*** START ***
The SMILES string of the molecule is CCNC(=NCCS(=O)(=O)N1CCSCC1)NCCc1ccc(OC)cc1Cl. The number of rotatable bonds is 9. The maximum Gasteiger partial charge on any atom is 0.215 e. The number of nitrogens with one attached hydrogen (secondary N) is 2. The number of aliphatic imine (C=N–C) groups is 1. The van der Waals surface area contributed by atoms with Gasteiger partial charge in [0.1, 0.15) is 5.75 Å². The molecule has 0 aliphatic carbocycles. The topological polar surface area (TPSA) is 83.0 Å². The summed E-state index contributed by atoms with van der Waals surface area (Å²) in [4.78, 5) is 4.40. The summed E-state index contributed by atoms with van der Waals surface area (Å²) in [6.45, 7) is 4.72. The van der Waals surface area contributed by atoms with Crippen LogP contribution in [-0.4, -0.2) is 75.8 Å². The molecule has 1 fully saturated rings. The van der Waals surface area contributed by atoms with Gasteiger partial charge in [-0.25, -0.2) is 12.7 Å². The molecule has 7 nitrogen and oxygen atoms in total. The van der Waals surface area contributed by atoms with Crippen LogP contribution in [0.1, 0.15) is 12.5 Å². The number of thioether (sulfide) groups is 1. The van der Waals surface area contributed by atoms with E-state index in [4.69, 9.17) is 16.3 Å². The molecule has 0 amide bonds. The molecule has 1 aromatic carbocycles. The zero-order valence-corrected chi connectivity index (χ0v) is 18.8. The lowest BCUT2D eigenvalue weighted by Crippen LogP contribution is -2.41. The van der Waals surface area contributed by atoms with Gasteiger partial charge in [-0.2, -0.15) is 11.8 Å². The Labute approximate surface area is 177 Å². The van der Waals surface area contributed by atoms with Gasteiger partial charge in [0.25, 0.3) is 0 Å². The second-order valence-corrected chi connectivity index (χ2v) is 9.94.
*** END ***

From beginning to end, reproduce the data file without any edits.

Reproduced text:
The SMILES string of the molecule is CCNC(=NCCS(=O)(=O)N1CCSCC1)NCCc1ccc(OC)cc1Cl. The number of rotatable bonds is 9. The maximum Gasteiger partial charge on any atom is 0.215 e. The number of nitrogens with one attached hydrogen (secondary N) is 2. The number of aliphatic imine (C=N–C) groups is 1. The van der Waals surface area contributed by atoms with Gasteiger partial charge in [0.1, 0.15) is 5.75 Å². The molecule has 0 aliphatic carbocycles. The topological polar surface area (TPSA) is 83.0 Å². The summed E-state index contributed by atoms with van der Waals surface area (Å²) in [4.78, 5) is 4.40. The summed E-state index contributed by atoms with van der Waals surface area (Å²) in [6.45, 7) is 4.72. The van der Waals surface area contributed by atoms with Crippen LogP contribution in [-0.4, -0.2) is 75.8 Å². The molecule has 1 fully saturated rings. The van der Waals surface area contributed by atoms with Gasteiger partial charge in [-0.25, -0.2) is 12.7 Å². The molecule has 7 nitrogen and oxygen atoms in total. The van der Waals surface area contributed by atoms with Crippen LogP contribution in [0.1, 0.15) is 12.5 Å². The number of thioether (sulfide) groups is 1. The van der Waals surface area contributed by atoms with E-state index in [4.69, 9.17) is 16.3 Å². The molecule has 0 amide bonds. The molecule has 1 aromatic carbocycles. The zero-order valence-corrected chi connectivity index (χ0v) is 18.8. The lowest BCUT2D eigenvalue weighted by Crippen LogP contribution is -2.41. The van der Waals surface area contributed by atoms with Gasteiger partial charge in [-0.2, -0.15) is 11.8 Å². The Labute approximate surface area is 177 Å². The van der Waals surface area contributed by atoms with Gasteiger partial charge in [0.25, 0.3) is 0 Å². The second-order valence-corrected chi connectivity index (χ2v) is 9.94.